Banded cigarettes should reduce home fires
The Legislature passed a bill that will require all cigarettes in the state to be equipped with bands causing them to self-extinguish.
Smoking cigarettes remains a serious health hazard, but the risk of a lit cigarette causing a fire can be expected to decrease when self-extinguishing cigarettes are required next year. Hawaii has joined more than half the states in approving legislation to ensure that cigarettes meet that standard.
A bill proposed by Rep. Ryan Yamane to initiate the requirement in September 2009, coinciding with a tobacco tax increase and stamp, received overwhelming support. It would require that every cigarette sold in the state have at least two denser bands of paper likened to "speed bumps" designed to cause it to extinguish if not consistently inhaled.
In 2005, the most recent year in which figures are available, 82,400 fires caused by smoking killed 800 people and injured 1,660 in the United States, mostly in home fires. In that year, cigarettes caused 438 fires resulting in nearly $1.5 million in property damage, according to Honolulu Fire Chief Kenneth G. Silva.
Cigarette-ignited fires are the largest cause of fire deaths in the country. Statistics gathered in the 1990s by the U.S. Consumer Produce Safety Commission indicate that one-fourth of all fire fatalities result from a smoker falling asleep in bed or dropping a lighted cigarette on a couch or chair.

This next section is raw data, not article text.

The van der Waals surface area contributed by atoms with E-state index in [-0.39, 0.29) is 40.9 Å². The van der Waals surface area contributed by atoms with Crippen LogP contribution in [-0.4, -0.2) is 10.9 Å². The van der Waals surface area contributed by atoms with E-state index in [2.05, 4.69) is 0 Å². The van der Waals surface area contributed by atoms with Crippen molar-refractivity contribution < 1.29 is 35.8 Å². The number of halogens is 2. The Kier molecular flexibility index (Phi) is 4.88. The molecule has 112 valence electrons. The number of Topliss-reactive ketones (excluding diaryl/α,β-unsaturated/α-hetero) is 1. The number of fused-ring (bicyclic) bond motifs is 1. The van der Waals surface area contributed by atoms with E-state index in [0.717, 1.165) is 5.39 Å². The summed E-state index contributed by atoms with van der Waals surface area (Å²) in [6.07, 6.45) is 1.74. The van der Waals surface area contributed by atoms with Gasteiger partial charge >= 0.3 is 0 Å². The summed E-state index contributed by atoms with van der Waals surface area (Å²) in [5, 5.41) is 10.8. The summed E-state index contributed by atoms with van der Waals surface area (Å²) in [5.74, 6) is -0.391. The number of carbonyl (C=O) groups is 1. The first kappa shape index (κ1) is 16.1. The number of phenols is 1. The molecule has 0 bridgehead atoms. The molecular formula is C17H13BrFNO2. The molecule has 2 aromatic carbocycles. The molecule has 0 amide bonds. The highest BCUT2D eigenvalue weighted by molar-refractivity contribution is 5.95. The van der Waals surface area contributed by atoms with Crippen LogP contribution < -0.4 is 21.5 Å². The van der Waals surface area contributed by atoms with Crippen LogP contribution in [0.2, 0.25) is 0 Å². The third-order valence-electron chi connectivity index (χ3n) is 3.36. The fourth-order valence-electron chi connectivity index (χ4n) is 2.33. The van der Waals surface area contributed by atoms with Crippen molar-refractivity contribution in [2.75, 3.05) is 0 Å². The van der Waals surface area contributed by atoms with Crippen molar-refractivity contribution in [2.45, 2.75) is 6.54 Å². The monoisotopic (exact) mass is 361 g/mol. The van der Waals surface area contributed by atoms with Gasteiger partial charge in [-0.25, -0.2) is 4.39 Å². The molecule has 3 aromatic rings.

National Fire Protection Association research in the mid-1980s estimated that "reduced ignition propensity" -- mistakenly dubbed "fire-safe" -- cigarettes would eliminate three-fourths of the 700 to 900 cigarette fire deaths that occur yearly. That would save the lives of about 600 people a year.
Cigarette-caused fires have declined in New York, which was the first state to initiate the requirement in 2004, but the new cigarettes' role is uncertain. Smoking has gone down across the country, while standards for fire-resistive mattresses and upholstered furniture has become more stringent.
Tobacco companies have been scrambling to meet the requirements since New York passed its legislation. R.J. Reynolds Tobacco Co., which had opposed the New York law, announced last October that it will put bands around all of its cigarette brands by the end of next year. Philip Morris USA has supported federal legislation that would make the requirement uniform throughout the country. Since the cigarettes contain the same blend of tobacco, they have no good reason to oppose it.
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